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Uses of the Simple Present Tense

A. The main use of the simple present tense is to express habitual actions. We
use it to say that something happens all the time or repeatedly, or that
something is true in general. It is not important whether the action is
happening at the time of speaking.

The earth goes round the sun.

I work in a bank. Tom works in a shop.

Nurses look after patients in hospitals.


B. We use the present simple when we say how often we do things. So in this
tense we use adverbs or adverb phrases such as: always, never, often,
sometimes, usually, every week, on Mondays, twice a year

How often do you go to church? I go there on Sundays.

I get up at 7 o’clock every morning.

Other Uses of the Simple Present Tense

A. We use the present simple instead of future when we are talking about
timetables, programmes etc. (for example, for public transport, cinemas,

What time does the film begin?

Ann is coming from France tomorrow. Her train arrives at 7.15.


B. It is used, chiefly with the verb say, when we are asking about, or quoting
from books, notices or very recently received letters

What does that notice say? - It says, ‘No parking.’

What does the book say? - It says, ‘Cook very slowly.’

I see you’ve got a letter from your mother. What does she say?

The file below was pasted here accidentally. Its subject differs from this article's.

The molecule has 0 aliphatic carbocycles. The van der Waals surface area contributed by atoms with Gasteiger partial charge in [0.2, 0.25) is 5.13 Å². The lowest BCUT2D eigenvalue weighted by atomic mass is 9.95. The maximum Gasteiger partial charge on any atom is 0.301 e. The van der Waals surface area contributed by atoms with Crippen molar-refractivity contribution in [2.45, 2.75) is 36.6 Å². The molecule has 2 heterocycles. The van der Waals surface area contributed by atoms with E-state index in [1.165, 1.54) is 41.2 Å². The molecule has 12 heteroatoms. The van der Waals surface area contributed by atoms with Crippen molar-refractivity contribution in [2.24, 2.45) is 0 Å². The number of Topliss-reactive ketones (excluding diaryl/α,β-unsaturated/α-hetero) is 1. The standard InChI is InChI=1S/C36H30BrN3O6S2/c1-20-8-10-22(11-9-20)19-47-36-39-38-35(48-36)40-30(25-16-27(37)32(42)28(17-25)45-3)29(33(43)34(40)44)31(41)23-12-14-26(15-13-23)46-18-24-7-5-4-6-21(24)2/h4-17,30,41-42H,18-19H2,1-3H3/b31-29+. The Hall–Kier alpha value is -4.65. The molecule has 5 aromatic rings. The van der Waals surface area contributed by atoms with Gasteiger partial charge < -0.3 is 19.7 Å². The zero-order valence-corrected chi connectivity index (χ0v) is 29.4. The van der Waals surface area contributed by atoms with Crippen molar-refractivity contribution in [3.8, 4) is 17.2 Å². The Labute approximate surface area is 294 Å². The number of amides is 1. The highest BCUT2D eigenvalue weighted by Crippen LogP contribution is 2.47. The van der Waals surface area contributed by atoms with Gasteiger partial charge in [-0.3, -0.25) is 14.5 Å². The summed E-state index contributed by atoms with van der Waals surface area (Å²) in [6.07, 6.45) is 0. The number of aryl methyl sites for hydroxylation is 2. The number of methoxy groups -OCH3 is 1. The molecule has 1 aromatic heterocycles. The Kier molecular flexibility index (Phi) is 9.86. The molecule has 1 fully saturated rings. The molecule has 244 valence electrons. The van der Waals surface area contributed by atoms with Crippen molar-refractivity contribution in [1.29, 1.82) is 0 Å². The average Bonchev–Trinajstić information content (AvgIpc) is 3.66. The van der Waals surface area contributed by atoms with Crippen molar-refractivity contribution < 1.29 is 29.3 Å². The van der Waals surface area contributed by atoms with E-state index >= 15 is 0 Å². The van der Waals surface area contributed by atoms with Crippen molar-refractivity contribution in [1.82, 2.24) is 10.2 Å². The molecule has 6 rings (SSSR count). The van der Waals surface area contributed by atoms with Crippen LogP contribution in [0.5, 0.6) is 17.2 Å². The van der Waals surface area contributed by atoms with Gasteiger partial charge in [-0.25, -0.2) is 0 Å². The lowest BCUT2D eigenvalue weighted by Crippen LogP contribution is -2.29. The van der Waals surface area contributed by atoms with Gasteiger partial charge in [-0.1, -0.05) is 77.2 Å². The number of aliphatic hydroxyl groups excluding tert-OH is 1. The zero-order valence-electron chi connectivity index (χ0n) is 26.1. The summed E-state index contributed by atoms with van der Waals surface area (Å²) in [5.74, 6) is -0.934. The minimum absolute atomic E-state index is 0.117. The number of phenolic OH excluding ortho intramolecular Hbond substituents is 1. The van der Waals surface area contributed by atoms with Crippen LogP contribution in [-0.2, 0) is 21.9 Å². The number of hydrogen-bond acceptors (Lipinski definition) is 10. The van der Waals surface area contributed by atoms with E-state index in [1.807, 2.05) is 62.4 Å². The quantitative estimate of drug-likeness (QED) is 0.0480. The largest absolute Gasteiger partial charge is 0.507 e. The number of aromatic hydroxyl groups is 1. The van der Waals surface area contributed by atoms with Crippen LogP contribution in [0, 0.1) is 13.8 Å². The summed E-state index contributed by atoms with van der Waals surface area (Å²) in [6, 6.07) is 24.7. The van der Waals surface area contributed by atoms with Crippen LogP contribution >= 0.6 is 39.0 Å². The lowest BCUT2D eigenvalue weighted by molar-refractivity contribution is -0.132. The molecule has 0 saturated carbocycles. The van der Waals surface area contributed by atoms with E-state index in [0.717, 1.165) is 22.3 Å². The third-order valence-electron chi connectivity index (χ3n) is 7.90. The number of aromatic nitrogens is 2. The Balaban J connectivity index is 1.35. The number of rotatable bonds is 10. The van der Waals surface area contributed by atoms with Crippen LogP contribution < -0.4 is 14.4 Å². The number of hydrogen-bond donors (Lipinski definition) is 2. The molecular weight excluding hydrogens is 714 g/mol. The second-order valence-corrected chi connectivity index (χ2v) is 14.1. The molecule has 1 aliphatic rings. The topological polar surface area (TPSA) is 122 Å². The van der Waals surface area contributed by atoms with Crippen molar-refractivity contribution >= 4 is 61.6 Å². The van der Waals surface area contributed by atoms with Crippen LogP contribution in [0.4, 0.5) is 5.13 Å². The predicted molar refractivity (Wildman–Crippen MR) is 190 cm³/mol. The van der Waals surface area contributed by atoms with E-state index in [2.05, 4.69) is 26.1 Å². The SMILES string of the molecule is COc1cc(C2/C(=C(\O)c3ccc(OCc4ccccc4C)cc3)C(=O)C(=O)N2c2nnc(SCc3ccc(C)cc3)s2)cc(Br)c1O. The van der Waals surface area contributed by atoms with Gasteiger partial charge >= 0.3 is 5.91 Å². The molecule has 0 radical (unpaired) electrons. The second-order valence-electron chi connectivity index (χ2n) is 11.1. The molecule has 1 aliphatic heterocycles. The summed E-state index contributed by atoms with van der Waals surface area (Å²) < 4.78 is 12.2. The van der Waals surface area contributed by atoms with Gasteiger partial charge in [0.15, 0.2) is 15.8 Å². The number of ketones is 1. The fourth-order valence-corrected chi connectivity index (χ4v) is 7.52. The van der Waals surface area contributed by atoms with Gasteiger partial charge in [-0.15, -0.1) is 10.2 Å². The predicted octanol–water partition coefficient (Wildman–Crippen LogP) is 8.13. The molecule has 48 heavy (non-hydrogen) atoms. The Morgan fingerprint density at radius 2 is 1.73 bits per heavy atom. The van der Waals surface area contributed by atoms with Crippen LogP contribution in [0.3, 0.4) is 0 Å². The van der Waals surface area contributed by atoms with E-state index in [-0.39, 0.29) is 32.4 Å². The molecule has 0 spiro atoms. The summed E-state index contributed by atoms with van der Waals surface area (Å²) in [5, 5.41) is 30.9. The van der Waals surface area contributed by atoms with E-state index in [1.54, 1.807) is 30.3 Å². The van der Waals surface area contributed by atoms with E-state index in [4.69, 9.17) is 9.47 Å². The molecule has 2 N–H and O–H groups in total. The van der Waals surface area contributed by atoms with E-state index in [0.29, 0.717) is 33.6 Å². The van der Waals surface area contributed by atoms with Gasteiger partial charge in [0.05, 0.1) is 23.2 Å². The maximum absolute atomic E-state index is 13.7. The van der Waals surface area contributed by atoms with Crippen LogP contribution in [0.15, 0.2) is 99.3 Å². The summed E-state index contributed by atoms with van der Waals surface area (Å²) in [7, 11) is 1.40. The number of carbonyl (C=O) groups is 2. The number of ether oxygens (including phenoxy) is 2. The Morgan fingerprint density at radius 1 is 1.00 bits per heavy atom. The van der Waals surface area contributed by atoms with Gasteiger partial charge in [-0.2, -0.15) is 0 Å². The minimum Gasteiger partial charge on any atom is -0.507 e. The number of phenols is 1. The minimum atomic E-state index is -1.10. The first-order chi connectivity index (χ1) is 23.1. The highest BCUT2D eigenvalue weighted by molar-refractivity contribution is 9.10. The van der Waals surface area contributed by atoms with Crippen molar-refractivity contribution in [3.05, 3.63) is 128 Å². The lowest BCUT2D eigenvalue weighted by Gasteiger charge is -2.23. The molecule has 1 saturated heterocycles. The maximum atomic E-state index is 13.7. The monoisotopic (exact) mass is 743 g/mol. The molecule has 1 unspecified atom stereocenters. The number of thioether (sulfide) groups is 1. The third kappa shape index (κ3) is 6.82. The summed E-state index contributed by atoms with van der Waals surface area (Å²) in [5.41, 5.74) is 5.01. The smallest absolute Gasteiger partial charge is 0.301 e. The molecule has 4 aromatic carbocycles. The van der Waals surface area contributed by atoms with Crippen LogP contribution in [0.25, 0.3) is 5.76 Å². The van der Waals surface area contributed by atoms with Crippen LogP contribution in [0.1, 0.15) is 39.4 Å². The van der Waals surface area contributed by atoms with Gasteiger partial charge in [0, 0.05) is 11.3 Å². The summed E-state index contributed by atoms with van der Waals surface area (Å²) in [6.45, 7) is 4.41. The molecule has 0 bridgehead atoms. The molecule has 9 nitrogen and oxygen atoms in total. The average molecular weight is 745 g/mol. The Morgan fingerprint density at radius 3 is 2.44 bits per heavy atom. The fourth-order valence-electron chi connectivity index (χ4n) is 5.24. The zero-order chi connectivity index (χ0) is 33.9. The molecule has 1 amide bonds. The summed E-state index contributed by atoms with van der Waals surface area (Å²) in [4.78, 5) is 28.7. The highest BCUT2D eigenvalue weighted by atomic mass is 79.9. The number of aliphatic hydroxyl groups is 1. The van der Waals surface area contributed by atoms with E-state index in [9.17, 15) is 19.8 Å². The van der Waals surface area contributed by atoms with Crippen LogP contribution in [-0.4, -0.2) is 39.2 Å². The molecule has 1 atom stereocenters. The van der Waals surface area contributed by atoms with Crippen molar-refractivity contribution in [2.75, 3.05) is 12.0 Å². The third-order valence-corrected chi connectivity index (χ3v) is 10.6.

- She says, she is coming next week.

C. It is common in stories told in the present, in describing the action of a play,
opera etc., and is often used by radio commentators at sports events:

When the curtain rises, Juliet is writing at her desk. Suddenly

the window opens and a masked man enters.


D. It can be used for a planned future action or series of actions particularly
when they refer to a journey. Travel agents use it a lot.

We leave London at 10.00 next Tuesday and arrive in Paris at 13.00.

We spend two hours in Paris and leave again at 15.00.


E. It must be used instead of the present continuous with verbs which cannot be
used in the continuous form, e.g. love, see, believeetc. (see 4 – 6)


F. It is used in conditional sentences after if andunlessand in time clauses
after when, as soon as, before, while, until/till:

If I see Ann I’ll ask her.

When it stops raining we’ll go out.

Wait here until I come back.





The simple past in regular verbs is formed by adding ed to the infinitive:

to work worked

The negative and interrogative of regular and irregular verbs are formed

with did:

I did not/didn’t work did you work? Didn’t you work


Spelling Notes

A. Regular verbs

1. Verbs ending in e add d only: to love loved

2. The rules about doubling the final consonant when adding ing (see 2. B
above) apply also when adding ed:

admit, admitted stop, stopped travel, travelled

3. Verbs ending in y following a consonant change the y into i before adding
ed: carry, carried; try, tried

but y following a vowel does not change: play, played; obey, obeyed


B. Irregular verbs

The simple past form of each irregular verb must be learnt, but once this is
done there is no other difficulty. A list of irregular verbs will be found at the
end of the book.


Date: 2015-12-11; view: 681

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